In the following, I use the term “character” to denote something that can be displayed on a screen and printed on paper by a computer. The official name in Unicode is “code-point”. The letter ‘a’ is a code-point – it is “character” number 97 (0x61), so is a ‘ྦྷ’ (character 4007, 0xfa7)
Unicode as such encodes just about every known character in every language known on this planet. The coding starts with traditional English/American characters and control character in the first 128 characters (0..127). The next 128 covers a bunch of European letters such as accented and umlauted characters (é, Ä, ö) and some special character (£, €, etc). Then higher numbers cover “less European” languages such as Russian, Japanese, Chinese, Thai, Urdu, Arabic, Hebrew, etc, etc [I’m not sure exactly in which order these are].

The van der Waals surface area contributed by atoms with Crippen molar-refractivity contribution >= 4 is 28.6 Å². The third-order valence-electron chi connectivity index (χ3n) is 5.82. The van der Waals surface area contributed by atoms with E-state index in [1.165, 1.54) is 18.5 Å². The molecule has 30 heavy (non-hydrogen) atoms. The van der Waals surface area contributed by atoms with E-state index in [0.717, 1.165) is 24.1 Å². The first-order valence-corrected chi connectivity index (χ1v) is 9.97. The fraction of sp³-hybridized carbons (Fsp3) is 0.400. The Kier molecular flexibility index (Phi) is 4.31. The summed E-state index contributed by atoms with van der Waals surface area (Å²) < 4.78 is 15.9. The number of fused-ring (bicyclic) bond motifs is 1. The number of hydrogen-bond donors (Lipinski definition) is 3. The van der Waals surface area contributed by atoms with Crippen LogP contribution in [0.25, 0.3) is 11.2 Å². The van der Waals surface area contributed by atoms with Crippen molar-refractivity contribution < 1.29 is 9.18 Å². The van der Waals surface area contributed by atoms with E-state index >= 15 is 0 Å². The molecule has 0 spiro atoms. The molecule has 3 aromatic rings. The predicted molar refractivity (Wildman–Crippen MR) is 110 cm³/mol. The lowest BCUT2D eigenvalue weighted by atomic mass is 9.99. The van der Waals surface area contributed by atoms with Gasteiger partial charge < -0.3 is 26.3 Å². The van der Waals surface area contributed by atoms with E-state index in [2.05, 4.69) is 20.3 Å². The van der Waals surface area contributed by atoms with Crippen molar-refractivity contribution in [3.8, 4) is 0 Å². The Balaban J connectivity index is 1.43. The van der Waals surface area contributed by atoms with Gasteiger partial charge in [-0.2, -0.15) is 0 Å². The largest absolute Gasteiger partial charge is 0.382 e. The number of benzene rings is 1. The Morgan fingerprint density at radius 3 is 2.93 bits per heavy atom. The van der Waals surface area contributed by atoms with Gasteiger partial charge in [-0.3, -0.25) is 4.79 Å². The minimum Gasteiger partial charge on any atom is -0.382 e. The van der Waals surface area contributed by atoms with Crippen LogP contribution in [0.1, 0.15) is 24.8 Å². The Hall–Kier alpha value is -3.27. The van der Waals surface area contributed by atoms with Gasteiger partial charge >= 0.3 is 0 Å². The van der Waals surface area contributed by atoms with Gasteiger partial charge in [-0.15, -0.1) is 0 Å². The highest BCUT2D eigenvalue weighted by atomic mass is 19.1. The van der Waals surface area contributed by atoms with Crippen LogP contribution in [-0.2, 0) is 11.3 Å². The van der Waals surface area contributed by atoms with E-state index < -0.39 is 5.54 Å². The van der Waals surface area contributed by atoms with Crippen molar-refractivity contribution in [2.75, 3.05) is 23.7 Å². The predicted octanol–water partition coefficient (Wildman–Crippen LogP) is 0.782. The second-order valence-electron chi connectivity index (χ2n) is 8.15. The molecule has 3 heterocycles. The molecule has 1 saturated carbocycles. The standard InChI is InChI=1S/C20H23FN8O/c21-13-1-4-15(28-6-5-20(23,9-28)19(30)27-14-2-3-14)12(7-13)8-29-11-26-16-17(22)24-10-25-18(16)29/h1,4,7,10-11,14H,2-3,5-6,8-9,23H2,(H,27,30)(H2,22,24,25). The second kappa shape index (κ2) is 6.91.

The numbers go into millions.
You can look at the different characters for example here.
UTF-8 uses 8 bits per “token”. The first 128 characters are encoded straight away as 0..127. Everything else starts with 11xxxxxx in binary. The first character actually tells you how many further characters (up to 5), by using more and more 1’s in the beginning, and each subsequent character is encoded as 10xxxxxx. There is ALWAYS a 0 between the last “this is special character” and the “actual data”. So for example, a 2-byte combination will have 11*0*xxxxx 10yyyyyy, where xxxxxyyyyyy is the binary code of the character.
UTF-16 works according exactly the same principle, except each “token” is 16 bits. In UTF-16, the range 0xD800-DFFF to encode “longer than 16 bits” encodings. You can read more in the Wikipedia article here (I’ve not worked much with UTF-16).
solved UTF-8 Unicode encoding and country specific characters